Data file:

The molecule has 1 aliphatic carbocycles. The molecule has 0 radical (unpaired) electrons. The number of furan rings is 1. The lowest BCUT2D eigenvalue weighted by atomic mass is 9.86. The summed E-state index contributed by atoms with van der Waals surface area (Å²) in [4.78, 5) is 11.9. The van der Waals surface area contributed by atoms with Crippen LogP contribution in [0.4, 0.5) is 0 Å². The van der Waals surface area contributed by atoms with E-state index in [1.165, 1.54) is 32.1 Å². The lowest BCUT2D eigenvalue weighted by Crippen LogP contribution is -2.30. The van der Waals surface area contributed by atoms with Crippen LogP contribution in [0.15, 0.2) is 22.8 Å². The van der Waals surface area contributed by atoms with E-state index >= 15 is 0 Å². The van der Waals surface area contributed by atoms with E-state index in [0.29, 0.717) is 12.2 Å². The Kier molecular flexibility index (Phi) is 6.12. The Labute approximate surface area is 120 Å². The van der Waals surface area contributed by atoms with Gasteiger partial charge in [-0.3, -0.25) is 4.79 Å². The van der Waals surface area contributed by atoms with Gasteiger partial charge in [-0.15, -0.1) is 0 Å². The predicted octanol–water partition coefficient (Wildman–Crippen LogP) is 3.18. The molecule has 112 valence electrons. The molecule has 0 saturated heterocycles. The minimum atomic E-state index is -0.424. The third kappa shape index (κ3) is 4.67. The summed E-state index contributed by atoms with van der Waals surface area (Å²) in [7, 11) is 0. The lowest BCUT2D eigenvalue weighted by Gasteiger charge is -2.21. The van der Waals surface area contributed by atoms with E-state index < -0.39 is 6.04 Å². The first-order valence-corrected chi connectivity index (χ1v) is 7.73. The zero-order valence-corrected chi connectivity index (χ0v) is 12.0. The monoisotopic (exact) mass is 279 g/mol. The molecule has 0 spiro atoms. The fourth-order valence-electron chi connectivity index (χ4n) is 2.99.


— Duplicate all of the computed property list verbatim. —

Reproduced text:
The molecule has 1 aliphatic carbocycles. The molecule has 0 radical (unpaired) electrons. The number of furan rings is 1. The lowest BCUT2D eigenvalue weighted by atomic mass is 9.86. The summed E-state index contributed by atoms with van der Waals surface area (Å²) in [4.78, 5) is 11.9. The van der Waals surface area contributed by atoms with Crippen LogP contribution in [0.4, 0.5) is 0 Å². The van der Waals surface area contributed by atoms with E-state index in [1.165, 1.54) is 32.1 Å². The lowest BCUT2D eigenvalue weighted by Crippen LogP contribution is -2.30. The van der Waals surface area contributed by atoms with Crippen LogP contribution in [0.15, 0.2) is 22.8 Å². The van der Waals surface area contributed by atoms with E-state index >= 15 is 0 Å². The van der Waals surface area contributed by atoms with E-state index in [0.29, 0.717) is 12.2 Å². The Kier molecular flexibility index (Phi) is 6.12. The Labute approximate surface area is 120 Å². The van der Waals surface area contributed by atoms with Gasteiger partial charge in [-0.3, -0.25) is 4.79 Å². The van der Waals surface area contributed by atoms with Gasteiger partial charge in [-0.15, -0.1) is 0 Å². The predicted octanol–water partition coefficient (Wildman–Crippen LogP) is 3.18. The molecule has 112 valence electrons. The molecule has 0 saturated heterocycles. The minimum atomic E-state index is -0.424. The third kappa shape index (κ3) is 4.67. The summed E-state index contributed by atoms with van der Waals surface area (Å²) in [7, 11) is 0. The lowest BCUT2D eigenvalue weighted by Gasteiger charge is -2.21. The van der Waals surface area contributed by atoms with E-state index < -0.39 is 6.04 Å². The first-order valence-corrected chi connectivity index (χ1v) is 7.73. The zero-order valence-corrected chi connectivity index (χ0v) is 12.0. The monoisotopic (exact) mass is 279 g/mol. The molecule has 0 spiro atoms. The fourth-order valence-electron chi connectivity index (χ4n) is 2.99.